Genetics and Cell Biology
Yale School of Medicine
Our genome is highly spatially organized, and this organization is critical to control many genome functions. Three-dimensional (3D) genome changes are strongly implicated in cancer. Here we plan to discover key regulators that drive these 3D genome transitions as cancer cells progress. These regulators may serve as novel therapeutic targets to halt, or even reverse cancer. Our vision is to develop a technology to screen thousands of genes genome-wide and systematically identify these potential therapeutic targets in parallel and in an unbiased manner. The impact of this work is that we will open up an entirely new avenue for mechanistic and therapeutic target discovery based on controlling the 3D genome in cancer.
Siyuan (Steven) Wang, PhD, is an Assistant Professor of Genetics and Cell Biology at Yale School of Medicine. Research in his lab focuses on the development and application of state-of-the-art image-based omics approaches to understand the spatial organization of mammalian genome and transcriptome, and how they impact cellular states. Originally from China, Dr. Wang received a Bachelor of Science degree in Physics from Peking University in 2007. He then moved to the US and received a Ph.D. in Molecular Biology from Princeton in 2011 and later his postdoctoral training at Harvard. In 2017 he was appointed Assistant Professor by Yale University. Dr. Wang developed/co-developed multiple influential technologies in the spatial omics field including the first-in-kind image-based 3D genomics method termed “chromatin tracing” to trace the spatial folding of genome, “MERFISH” for spatial transcriptome profiling (Nature Methods Method of the Year 2020), and “MINA” to measure multiscale chromatin folding, copy numbers of numerous RNA species, and associations of numerous genomic regions with nuclear landmarks in the same, single cells in mammalian tissue. He received the 2011 American Physical Society Award for Outstanding Doctoral Thesis Research in Biological Physics (1-2 recipients per year worldwide), the 2012-2015 Jane Coffin Childs Fellowship, the 2016 International Union of Pure and Applied Physics Young Scientist Prize in Biological Physics (one recipient per year worldwide), the 2017 Harvard Chinese Life Sciences Distinguished Research Award, the 2018 35 Innovators Under 35 of China by MIT Technology Review, and the 2019-2024 NIH Director’s New Innovator Award.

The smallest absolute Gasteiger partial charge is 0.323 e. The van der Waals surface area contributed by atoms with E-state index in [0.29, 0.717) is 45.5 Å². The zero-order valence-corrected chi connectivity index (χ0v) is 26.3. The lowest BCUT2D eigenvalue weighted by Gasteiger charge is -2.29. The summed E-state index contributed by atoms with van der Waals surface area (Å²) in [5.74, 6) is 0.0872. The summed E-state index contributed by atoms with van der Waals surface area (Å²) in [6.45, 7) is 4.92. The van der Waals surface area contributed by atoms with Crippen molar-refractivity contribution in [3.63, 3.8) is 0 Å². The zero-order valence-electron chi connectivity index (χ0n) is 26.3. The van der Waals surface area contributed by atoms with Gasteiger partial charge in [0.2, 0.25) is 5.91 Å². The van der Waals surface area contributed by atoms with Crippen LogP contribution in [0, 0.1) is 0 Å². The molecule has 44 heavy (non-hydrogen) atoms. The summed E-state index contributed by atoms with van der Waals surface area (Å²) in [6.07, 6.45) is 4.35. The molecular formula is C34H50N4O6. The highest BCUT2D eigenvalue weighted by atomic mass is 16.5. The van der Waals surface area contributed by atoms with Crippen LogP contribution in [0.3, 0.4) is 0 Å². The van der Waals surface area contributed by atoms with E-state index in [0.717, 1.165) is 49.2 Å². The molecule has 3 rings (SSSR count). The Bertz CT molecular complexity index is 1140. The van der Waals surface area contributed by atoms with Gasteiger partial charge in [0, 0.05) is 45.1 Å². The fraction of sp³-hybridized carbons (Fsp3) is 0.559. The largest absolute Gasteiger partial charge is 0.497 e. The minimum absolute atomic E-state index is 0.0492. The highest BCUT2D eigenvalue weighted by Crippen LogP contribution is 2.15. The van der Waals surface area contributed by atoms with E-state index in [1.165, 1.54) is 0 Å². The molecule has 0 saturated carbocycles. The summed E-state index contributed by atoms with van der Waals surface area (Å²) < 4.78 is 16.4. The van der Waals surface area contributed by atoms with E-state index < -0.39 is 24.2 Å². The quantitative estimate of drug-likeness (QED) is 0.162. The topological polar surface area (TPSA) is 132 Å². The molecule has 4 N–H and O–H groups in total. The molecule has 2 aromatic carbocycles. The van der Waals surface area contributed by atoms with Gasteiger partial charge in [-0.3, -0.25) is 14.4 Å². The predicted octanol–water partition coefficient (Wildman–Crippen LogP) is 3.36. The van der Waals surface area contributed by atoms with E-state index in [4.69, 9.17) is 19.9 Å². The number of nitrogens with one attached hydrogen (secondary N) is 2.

Development of Novel Technologies to Discover Cancer 3D Genome and Transcriptome Regulation
Each of our cells usually contains about 2 meters (6 feet) of genomic DNA compactly folded into the cell nucleus. The three-dimensional folding architecture of DNA is critically important for ensuring the correct gene expression programs. Abnormal DNA-folding structure predictably leads to disease, and is a hallmark of cancer. Yet, due to the absence of appropriate research techniques, it is largely unknown how cancer DNA folding architectures and spatial gene expression patterns are established and regulated.
“Truly groundbreaking work often requires one to boldly pursue unestablished, high-risk directions. “First in kind” by definition indicates the absence of prior examples. The Pershing Square Sohn Prize will allow us to pursue such high-risk, high-reward research that has the potential to open up an entire new avenue for cancer therapeutics.”
This study will combine cutting-edge technologies to invent a new methodology that will enable the efficient discovery of genes that regulate changing DNA folding architectures and gene expression patterns in multiple cancer types. The regulatory genes discovered through this work will provide candidate genes to be tested as potential drug targets for new therapies. Inhibiting or inducing these genes may modulate the aberrations in DNA folding or spatial gene expression patterns in cancer, and lead to positive therapeutic outcomes. The new technology will be broadly applicable to other types of cancer, and will lead to a new category of cancer therapeutics targeting DNA folding and spatial gene expression patterns.
“Innovation is the creation of the previously nonexistent and/or the discovery of the previously unknown, which often starts with the realization of the previously never-thought-of. Innovation is itself the expansion of the collective intelligence of the human species that transcends our time. It is our legacy for humanity as scientists
and a part of us that lives on.”